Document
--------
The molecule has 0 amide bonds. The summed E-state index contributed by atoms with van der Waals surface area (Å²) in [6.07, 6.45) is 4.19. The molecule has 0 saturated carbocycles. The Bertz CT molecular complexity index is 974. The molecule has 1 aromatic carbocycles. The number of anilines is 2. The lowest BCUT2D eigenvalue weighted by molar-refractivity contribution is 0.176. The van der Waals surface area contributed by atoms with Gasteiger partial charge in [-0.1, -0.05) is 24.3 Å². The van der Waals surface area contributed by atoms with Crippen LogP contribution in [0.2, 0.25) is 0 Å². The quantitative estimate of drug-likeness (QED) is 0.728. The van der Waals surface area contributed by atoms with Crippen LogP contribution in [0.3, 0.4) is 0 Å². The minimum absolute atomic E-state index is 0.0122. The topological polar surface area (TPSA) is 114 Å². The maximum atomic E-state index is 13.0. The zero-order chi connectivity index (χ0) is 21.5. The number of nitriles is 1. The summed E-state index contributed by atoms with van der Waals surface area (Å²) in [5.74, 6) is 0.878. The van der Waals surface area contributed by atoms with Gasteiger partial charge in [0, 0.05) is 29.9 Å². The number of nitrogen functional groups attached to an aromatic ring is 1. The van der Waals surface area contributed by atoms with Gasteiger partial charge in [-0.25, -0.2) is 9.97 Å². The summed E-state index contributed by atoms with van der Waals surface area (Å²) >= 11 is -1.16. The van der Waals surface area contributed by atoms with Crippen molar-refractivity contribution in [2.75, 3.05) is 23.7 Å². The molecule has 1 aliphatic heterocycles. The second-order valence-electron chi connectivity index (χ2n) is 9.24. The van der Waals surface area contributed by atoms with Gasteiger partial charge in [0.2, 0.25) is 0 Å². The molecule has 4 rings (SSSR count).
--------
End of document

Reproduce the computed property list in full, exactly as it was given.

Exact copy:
The molecule has 0 amide bonds. The summed E-state index contributed by atoms with van der Waals surface area (Å²) in [6.07, 6.45) is 4.19. The molecule has 0 saturated carbocycles. The Bertz CT molecular complexity index is 974. The molecule has 1 aromatic carbocycles. The number of anilines is 2. The lowest BCUT2D eigenvalue weighted by molar-refractivity contribution is 0.176. The van der Waals surface area contributed by atoms with Gasteiger partial charge in [-0.1, -0.05) is 24.3 Å². The van der Waals surface area contributed by atoms with Crippen LogP contribution in [0.2, 0.25) is 0 Å². The quantitative estimate of drug-likeness (QED) is 0.728. The van der Waals surface area contributed by atoms with Crippen LogP contribution in [0.3, 0.4) is 0 Å². The minimum absolute atomic E-state index is 0.0122. The topological polar surface area (TPSA) is 114 Å². The maximum atomic E-state index is 13.0. The zero-order chi connectivity index (χ0) is 21.5. The number of nitriles is 1. The summed E-state index contributed by atoms with van der Waals surface area (Å²) in [5.74, 6) is 0.878. The van der Waals surface area contributed by atoms with Gasteiger partial charge in [0, 0.05) is 29.9 Å². The number of nitrogen functional groups attached to an aromatic ring is 1. The van der Waals surface area contributed by atoms with Gasteiger partial charge in [-0.25, -0.2) is 9.97 Å². The summed E-state index contributed by atoms with van der Waals surface area (Å²) >= 11 is -1.16. The van der Waals surface area contributed by atoms with Crippen molar-refractivity contribution in [2.75, 3.05) is 23.7 Å². The molecule has 1 aliphatic heterocycles. The second-order valence-electron chi connectivity index (χ2n) is 9.24. The van der Waals surface area contributed by atoms with Gasteiger partial charge in [0.2, 0.25) is 0 Å². The molecule has 4 rings (SSSR count).